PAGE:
Do you think watching their style of play influenced the way you played?
You watched a good footballer and you tried to pick out the best things and try to do the things they would do. In those days, there wasn’t that much football on television and when you saw something you tried to copy. Nowadays, the kids have the PlayStation and XBOX so they have another way to copy tricks so there’s a big advantage for them.

As a player growing up, how important was social support from friends and family?
Of course, when you came home after training or a game you always want your parents to ask you, “how did it go today?” It’s always nice when somebody cares and I always had that from home. They knew I loved to play football so they made sure every time I came home to ask how it went.

Is there something most people don’t know about you?
No, I don’t think so. I mean, I’m a different person privately compared to Henrik Larsson the ex-football player to Henrik Larsson the trainer. I think I can be quite funny sometimes even though I don’t show it towards the rest of the world. I choose to do that when I’m around my friends and they know the real Henrik Larsson and that’s the way I want to keep it.

I heard on the Swedish radio show ”Sommarpratarna” that you spoke about taking a snus before you took the sixth penalty in ’94. Was it common for players to use snus?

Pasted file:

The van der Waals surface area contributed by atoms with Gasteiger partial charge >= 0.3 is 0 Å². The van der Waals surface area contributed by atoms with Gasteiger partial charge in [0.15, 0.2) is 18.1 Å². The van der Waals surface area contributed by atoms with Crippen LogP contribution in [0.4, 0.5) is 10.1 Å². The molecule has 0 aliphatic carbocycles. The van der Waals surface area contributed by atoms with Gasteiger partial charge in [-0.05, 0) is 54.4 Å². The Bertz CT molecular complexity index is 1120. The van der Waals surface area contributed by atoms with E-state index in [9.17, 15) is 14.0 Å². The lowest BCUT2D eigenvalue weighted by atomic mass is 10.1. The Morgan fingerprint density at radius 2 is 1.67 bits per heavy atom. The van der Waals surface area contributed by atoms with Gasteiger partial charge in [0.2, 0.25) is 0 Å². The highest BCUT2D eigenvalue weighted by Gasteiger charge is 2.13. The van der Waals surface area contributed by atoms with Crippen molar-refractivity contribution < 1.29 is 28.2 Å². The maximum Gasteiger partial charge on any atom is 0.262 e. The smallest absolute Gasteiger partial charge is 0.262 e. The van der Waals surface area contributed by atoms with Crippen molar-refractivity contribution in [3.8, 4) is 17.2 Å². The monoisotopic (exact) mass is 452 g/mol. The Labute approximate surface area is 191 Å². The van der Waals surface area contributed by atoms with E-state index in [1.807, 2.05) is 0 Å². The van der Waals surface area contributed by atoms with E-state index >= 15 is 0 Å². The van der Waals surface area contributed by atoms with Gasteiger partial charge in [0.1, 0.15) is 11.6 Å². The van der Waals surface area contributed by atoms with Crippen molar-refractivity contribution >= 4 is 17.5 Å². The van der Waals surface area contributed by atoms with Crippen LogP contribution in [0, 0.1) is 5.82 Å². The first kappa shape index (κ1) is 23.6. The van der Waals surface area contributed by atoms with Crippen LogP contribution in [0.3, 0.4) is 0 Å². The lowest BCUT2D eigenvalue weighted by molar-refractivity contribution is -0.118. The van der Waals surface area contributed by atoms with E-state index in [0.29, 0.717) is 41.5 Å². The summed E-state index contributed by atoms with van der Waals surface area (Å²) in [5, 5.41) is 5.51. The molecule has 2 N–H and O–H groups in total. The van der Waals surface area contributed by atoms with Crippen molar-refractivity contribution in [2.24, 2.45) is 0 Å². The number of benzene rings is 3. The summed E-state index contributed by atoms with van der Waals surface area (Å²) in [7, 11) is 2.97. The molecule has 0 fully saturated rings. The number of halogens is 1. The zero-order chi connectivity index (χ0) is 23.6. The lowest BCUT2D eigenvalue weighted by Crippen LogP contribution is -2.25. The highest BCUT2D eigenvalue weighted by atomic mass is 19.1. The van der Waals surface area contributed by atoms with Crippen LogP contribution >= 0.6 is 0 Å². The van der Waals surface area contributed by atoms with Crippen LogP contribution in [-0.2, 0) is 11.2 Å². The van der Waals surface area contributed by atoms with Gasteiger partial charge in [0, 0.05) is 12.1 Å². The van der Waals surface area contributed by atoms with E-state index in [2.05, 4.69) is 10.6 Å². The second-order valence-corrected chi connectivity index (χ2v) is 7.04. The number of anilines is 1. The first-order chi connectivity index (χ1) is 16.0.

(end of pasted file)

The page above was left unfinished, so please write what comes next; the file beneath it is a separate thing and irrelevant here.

Back then yeah, a lot of players did it. I remember it (laughs); it was just to calm myself down a little bit. I didn’t realize how important that penalty kick was back then but now I do.

Maybe that was a good thing to help you from thinking about it too much?
There’s a term in Swedish, ungdomars ovetskap, which means the ignorance of youth, when you don’t realize the importance of something. I was 22 at the time and I didn’t even think about it when they told me to take the sixth penalty; I just said yes.

As a player, you played at a lot of different clubs with different systems. Were there any systems you particularly liked or was it a matter of merely adapting to it?
For me, it was just a matter of adapting to different systems. I had a lot of success with 4-4-2, some success with 4-3-3 as well. So, all the systems are good and you need to have them but you need to be surrounded by good players as well. If you make the right run but don’t get the ball, you won’t score, simple as that. I was fortunate enough to play with some great players in Holland, Scotland, Spain and in England. You can do all the running you want but if there’s nobody there to give you the ball, it doesn’t matter.

The economy has affected Swedish clubs. Do you think clubs should focus more on youth development?
I think that’s general in Sweden, but I think we realized that a few years back because we don’t have the economic means. We need to develop them in the youth systems because we can’t go out and buy them. I think all the clubs understand that nowadays that you have to have a solid foundation to pick your players from and if there isn’t then maybe you can go out and buy a player or two.

Do you think Swedish clubs are lacking in anything else compared to other European ones?